So I got a new apartment!
Ok, not really. I just moved from a regular hotel room to a suite in Jo’burg, where I’ve been working the past month or so. I’m ecstatic because this means I have my own kitchen now! And this kitchen is like, twice the size of mine in Lagos. I wish I could take it back with me 😥
To inaugurate my new space I decided to try making something challenging, a dish that really relies on a meaty ingredient. My first thought was sausage rolls, but the place I ordered the ingredients from is in Capetown so they’ll only arrive next week. Cue Plan B: meatballs.
My veggie balls are made with mung beans and lentils, but you should be able to use any combination of hard beans and soft beans/lentils. The recipe also uses flour so they hold up really well in a sauce. I used wheat flour, which of course is a highly processed food to avoid when eating healthy, so do sub wheat flour with beans or plantain flour if you have it. I don’t have those here so I haven’t tried, but they should work just as well.
The veggie ‘meat’balls are spicy and chewy, just like actual meatballs. And when you cook them in a sauce they keep their shape but become nice and tender inside. The great thing is you can make a lot of them and freeze to use in sauces and stews. If you’re trying to eat healthier but you’re used to having something ‘meaty’ to look forward to at the end of your meal, give this recipe a try. 🙂
A note on the pasta sauce: Although the kitchen is stocked with utensils, pots and pans, I don’t have a blender here, so I wasn’t able to puree the tomatoes and peppers for the sauce. I had to make do with mincing them as small as I could. If you’re making this, just use my recipe for stew. As I work my way up to making completely oil-free meals, I’m trying to make food with less and less oil. I made the pasta sauce with just 1 tablespoon of olive oil – half the 2 tablespoons I would normally use. Small-small, we are getting there! 🙂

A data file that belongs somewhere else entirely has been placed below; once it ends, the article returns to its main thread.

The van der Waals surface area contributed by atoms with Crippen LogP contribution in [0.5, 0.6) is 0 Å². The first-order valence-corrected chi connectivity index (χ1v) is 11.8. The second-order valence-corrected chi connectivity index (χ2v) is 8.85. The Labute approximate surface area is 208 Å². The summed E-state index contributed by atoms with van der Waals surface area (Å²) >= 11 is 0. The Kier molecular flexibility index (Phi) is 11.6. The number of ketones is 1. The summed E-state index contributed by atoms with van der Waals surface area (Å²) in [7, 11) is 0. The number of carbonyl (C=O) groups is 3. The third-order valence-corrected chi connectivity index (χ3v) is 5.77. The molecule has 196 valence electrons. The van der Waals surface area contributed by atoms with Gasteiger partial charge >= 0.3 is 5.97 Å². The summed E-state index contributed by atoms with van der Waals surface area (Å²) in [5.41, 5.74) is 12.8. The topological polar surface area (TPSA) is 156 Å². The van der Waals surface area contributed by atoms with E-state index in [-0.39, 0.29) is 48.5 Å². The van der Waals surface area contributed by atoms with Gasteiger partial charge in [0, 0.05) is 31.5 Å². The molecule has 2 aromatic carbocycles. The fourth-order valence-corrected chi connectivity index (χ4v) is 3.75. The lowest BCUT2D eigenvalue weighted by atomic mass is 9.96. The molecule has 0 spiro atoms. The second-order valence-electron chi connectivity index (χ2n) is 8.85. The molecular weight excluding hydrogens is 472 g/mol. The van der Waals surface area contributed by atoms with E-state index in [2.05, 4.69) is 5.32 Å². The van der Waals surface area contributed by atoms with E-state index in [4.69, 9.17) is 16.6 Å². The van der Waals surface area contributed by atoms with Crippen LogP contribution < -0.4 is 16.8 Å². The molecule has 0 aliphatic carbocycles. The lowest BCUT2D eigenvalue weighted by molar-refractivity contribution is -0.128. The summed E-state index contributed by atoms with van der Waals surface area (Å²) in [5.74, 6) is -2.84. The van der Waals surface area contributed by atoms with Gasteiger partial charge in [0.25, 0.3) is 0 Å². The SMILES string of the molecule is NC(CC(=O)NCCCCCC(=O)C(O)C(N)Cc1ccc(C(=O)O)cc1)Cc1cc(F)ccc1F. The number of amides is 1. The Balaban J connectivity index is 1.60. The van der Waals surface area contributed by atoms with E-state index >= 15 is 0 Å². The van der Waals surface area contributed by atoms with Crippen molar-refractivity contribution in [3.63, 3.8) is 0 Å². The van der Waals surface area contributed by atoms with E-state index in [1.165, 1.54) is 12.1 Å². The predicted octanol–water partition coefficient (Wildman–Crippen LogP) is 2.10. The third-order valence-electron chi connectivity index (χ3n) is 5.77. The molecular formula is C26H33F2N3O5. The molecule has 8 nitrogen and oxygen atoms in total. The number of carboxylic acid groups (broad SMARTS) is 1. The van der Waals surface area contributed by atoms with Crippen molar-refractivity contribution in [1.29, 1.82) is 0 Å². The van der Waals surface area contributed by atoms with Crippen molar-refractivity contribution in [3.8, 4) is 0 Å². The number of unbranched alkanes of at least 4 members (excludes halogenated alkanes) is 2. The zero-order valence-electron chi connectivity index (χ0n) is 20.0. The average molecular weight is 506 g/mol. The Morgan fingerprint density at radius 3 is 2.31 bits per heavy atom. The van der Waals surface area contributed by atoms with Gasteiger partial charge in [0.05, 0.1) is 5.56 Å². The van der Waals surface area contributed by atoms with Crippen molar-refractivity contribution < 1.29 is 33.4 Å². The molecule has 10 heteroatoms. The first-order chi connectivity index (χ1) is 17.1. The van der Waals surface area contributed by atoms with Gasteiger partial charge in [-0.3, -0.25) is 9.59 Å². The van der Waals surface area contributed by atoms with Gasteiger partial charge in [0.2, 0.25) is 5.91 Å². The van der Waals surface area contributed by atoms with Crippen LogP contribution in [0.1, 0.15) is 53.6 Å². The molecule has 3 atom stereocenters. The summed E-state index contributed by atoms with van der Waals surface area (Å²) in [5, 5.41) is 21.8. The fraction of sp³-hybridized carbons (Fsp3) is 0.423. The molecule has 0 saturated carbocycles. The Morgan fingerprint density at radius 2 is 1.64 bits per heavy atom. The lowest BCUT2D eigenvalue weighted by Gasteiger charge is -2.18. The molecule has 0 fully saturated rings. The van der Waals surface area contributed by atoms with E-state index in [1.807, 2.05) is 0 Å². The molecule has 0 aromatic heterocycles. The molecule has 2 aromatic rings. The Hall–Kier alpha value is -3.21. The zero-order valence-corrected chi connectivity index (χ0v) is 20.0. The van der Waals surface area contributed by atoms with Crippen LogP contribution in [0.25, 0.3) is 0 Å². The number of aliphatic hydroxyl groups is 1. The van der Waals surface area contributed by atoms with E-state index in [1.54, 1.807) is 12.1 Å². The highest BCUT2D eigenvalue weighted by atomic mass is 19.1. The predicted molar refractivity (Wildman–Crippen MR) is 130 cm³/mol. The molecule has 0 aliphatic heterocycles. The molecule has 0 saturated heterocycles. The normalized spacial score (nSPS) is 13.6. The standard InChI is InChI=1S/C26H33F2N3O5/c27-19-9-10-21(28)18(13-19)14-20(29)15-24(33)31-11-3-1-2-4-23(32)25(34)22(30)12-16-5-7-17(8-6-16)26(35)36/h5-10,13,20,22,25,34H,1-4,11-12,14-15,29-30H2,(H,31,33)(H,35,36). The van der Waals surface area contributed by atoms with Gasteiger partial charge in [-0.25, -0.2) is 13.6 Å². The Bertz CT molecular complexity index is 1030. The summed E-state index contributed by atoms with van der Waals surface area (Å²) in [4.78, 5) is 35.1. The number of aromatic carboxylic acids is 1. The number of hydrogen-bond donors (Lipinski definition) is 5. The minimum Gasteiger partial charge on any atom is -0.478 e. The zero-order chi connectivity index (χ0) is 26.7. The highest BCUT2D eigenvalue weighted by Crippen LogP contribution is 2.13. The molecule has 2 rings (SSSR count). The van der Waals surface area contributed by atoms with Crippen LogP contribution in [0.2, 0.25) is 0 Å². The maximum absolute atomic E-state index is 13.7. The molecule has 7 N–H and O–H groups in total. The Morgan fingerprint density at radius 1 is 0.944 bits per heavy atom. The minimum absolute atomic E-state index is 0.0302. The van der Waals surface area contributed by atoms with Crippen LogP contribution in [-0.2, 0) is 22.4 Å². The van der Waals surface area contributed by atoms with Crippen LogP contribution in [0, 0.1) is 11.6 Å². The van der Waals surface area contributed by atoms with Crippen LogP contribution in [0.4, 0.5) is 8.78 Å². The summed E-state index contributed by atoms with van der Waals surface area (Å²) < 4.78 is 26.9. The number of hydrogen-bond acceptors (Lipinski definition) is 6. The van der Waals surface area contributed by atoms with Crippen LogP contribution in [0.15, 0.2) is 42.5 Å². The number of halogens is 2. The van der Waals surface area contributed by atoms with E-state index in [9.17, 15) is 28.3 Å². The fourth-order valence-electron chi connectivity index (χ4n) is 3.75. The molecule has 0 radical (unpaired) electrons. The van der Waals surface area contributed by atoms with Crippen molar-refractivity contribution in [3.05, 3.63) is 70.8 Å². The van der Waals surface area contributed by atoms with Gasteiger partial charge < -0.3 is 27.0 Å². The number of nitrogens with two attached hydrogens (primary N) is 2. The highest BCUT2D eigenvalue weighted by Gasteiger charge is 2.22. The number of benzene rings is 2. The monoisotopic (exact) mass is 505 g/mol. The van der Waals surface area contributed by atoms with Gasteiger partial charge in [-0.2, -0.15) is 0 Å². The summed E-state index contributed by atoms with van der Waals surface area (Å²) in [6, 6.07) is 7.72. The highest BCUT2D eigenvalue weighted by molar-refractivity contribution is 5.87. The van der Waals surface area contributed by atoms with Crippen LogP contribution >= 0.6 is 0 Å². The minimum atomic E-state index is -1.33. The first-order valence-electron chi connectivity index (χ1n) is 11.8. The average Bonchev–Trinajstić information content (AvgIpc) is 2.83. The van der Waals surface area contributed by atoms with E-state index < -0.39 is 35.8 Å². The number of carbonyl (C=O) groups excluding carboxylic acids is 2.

What you will need
*makes 24 balls, enough for about 6 servings
- 1 cup mung beans, soaked overnight
- 1 cup brown lentils, soaked overnight
- 4 large brown mushrooms
- 1 cup wholewheat flour, plus more for dusting (substitute with beans or plantain flour for gluten free)
- 1 tablespoon chia seeds/ground flaxseeds (if using gluten free flour, use 2 tablespoons)
- 1 medium red onion, finely chopped
- 2 teaspoons minced garlic
- 2 atarodo (scotch bonnet pepper)
- 3 tablespoons soy sauce
- spices: 2 teaspoons curry powder, 1/2 teaspoon paprika, 1/2 teaspoon thyme, a pinch of red chilli powder, salt to taste
How to make it
Cook the mung beans and lentils in unsalted water in separate pots for 30 minutes, until the lentils become mushy. The mung beans should be crushable between your fingers but not mushy. Near the end of the cooking time, add a pinch of salt. The salt prevents the beans from soaking up water, so you must add it only after they have softened.
While the beans are cooking, mix 1 tablespoon soy sauce and a sprinkle of salt and red chilli powder with the mushrooms and leave to marinate for 20 minutes.
In a food processor, pulse the beans and lentils roughly; they should be broken up but should not form a smooth paste. I don’t have a processor here so I used a potato masher, it works fine too.
Mix chia seeds with 3 tablespoons water and leave to sit for a few minutes. In a large bowl, mix the mashed beans, onions, garlic, atarodo, mushroom mixture (plus the liquid), chia seed mixture, spices and the remaining soy sauce together. Gradually incorporate the flour and mix well until it’s no longer visible. The mixture should be very sticky but not runny. If it’s too dry and doesn’t stick together, adjust the consistency with water. Too wet, add a bit more flour.
Line a baking sheet with foil or baking paper and pre-heat the oven to 180 degrees.
One tablespoon at a time, form the mixture into balls slightly smaller than ping-pong balls and arrange on the baking tray. You’ll need to dust your hands with flour as you do this to reduce stickiness.
Bake the balls for 20 minutes, then turn them over and bake the other side for another 20 minutes. Your ‘meat’ balls are ready! They should be crusty on the outside and slightly moist inside.
I cooked the balls in the pasta sauce from the beginning, to allow them steep in the water from the tomatoes and absorb some of that moisture and flavour. The balls go really well with pasta sauce, but they would be great in a curry or soup as well. I think I’ll use them next time I make edikang-ikong…